field notes from the woolworks
... working at making and other joyful life strategies
Heidi Wulfraat • woolworker • maker • dreamer
We continue to received a wealth of really great questions regarding Ashford Rigid Heddle and Knitters looms. Today's post highlights a number of FAQ's regarding the purchase of a new loom.
My personal answers are attached. They reflect my own experience as a Rigid Heddle mega-fan and an Ashford retailer over the past 20 years. The opinions of others may vary.
Where do I start in choosing a loom size?
In terms of choosing a loom width, the smallest looms 10"-12” are perfect for scarves, small accessories and sampling, 16” will also provide enough width for tableware.
A 20” loom is wide enough for most shawls, 24” provides the cloth width required for most sewing patterns 32” will, of course do all of this as well as small blankets and floor mats.
Rigid or folding (knitters loom)?
In my opinion the rigid looms are a little sturdier.
The folding looms are excellent and super-portable but of course there is a (small) compromise in that they have a little give or movement as you work.
This does not affect your weaving project and doesn’t bother me at all when I use these looms though I think perhaps weavers who have lots of experience on large looms may find this a little distracting.
In terms of space requirement the rigid looms will store under a bed or hanging on bicycle hooks although they are not quite as space efficient as knitters looms.
All of the stands (for rigid and folding looms) can be taken apart simply by turning a set of knobs. They do not require a tool set after the initial assembly.
Trying to decide between a 28” knitters loom and a 32” rigid heddle loom
The only difference between these two is their size and folding capability.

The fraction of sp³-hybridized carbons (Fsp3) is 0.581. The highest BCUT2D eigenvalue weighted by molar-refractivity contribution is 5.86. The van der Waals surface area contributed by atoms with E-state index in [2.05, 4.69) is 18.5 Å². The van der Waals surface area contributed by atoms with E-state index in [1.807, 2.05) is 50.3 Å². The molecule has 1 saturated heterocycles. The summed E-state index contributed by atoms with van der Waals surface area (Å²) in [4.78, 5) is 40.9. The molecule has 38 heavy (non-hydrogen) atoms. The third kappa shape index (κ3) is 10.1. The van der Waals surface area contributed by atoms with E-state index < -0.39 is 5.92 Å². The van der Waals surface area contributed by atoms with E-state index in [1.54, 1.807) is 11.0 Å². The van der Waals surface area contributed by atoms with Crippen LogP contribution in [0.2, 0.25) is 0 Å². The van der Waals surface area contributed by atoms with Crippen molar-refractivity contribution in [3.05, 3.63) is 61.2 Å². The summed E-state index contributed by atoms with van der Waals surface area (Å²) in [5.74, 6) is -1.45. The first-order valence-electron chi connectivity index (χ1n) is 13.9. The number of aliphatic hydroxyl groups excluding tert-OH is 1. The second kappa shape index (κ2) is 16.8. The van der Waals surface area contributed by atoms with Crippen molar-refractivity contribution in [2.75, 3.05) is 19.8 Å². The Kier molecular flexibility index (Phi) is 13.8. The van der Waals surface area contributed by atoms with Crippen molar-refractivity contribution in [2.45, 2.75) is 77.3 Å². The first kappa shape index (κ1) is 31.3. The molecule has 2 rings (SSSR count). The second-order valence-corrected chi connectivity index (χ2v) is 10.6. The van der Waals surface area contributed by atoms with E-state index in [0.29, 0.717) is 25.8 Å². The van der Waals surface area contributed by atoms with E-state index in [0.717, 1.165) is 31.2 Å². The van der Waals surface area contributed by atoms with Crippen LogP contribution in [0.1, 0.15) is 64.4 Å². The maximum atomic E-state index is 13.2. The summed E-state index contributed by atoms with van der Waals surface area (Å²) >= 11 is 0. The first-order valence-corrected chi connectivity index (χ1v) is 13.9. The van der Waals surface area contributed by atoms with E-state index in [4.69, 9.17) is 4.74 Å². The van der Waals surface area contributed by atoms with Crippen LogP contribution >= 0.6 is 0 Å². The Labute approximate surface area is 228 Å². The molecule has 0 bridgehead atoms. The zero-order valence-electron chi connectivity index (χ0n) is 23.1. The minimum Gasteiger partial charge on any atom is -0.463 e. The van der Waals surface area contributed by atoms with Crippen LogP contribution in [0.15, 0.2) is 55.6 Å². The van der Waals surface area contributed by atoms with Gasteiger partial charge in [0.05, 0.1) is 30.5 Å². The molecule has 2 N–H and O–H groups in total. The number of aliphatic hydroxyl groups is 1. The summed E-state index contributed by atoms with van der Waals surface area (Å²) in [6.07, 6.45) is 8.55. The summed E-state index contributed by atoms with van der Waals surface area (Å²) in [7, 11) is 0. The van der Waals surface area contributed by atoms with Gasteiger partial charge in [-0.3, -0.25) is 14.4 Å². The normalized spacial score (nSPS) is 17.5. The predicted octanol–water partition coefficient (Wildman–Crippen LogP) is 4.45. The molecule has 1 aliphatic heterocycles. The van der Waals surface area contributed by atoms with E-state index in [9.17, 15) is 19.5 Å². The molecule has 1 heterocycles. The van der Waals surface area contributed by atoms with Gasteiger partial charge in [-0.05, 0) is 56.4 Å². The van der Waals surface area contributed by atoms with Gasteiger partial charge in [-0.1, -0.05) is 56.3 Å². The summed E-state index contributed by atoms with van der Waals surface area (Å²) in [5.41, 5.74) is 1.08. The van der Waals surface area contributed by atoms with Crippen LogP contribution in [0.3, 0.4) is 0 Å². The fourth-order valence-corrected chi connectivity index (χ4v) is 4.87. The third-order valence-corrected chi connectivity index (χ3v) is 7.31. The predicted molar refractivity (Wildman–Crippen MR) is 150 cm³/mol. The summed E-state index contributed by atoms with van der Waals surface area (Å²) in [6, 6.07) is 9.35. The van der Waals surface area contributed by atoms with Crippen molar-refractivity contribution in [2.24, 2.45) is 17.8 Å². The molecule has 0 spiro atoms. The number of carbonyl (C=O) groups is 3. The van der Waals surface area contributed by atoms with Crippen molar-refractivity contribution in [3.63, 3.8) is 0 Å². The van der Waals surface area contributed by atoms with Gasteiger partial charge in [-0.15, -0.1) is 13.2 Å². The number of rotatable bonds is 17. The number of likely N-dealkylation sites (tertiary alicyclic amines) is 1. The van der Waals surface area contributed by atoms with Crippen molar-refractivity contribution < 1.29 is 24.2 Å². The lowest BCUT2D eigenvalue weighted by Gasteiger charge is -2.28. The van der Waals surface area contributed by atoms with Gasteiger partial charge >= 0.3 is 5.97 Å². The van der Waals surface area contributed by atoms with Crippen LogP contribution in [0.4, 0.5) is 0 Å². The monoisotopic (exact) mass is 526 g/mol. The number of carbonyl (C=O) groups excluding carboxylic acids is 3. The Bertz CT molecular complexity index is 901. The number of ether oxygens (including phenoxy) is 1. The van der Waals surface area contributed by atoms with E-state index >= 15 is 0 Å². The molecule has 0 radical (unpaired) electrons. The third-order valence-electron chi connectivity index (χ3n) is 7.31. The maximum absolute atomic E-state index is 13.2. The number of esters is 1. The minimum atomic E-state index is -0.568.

In terms of function they are equal. The stand set-up for the rigid Heddle vs Knitters loom is more substantial but not as travel friendly.
Is a 32” rigid heddle too large for me?
Our most popular sizes sold are the 20-24” models as both lend a good width for shawls.
If you are feeling uncomfortable about not having the extra length, the 32” is not significantly more expensive. In terms of working on a 32” it is as simple to operate as the smaller models. The only thing that I would mention to you is that the 32” rigid heddle is a bit too large to work on without a frame. The idea is that smaller looms, say 16” or less can be worked against a table supported in your lap. At 20” some people prefer to use a stand and others weave without one. I would definitely suggest that looms 24” and up require a stand.
Which additional reeds do you recommend?
The heddle that comes with all Ashford rigid heddle and knitters looms is a 7.5 dpi, suitable for a standard worsted weight yarn (such as Briggs and Little).
For lace weight shawls you may want a 15dpi heddle. A common cloth weight for dish towels etc used are 10 and 12.5 dpi heddles (sett with either a single or double strand).
A super-bulky textured scarf will use a 5dpi heddle.
What is a vari-dent reed?
A vari-dent reed offers the ability to accommodate different sized yarns in small segments across the width of your reed. This allows you to dress the loom with a custom warp, meaning endless possibilities for cloth of your own design!
Would a Rigid heddle loom make a good gift for my daughter?
I absolutely love rigid heddle looms. I use them in the shop and have one at home as well. I think it’s a fantastic gift for anyone who like to work with fibre!
Everyday I try to find a little something that makes life interesting. A good book, a wagging dog, a cool breeze, tea with a friend.
Here are my field notes about making, discovering, and enjoying a simple, slow, handmade life.
Thanks so much for visiting. I appreciate your spending time with me.
STITCHER, MAKER, DREAMER, BOOK REVIEWS summer 2016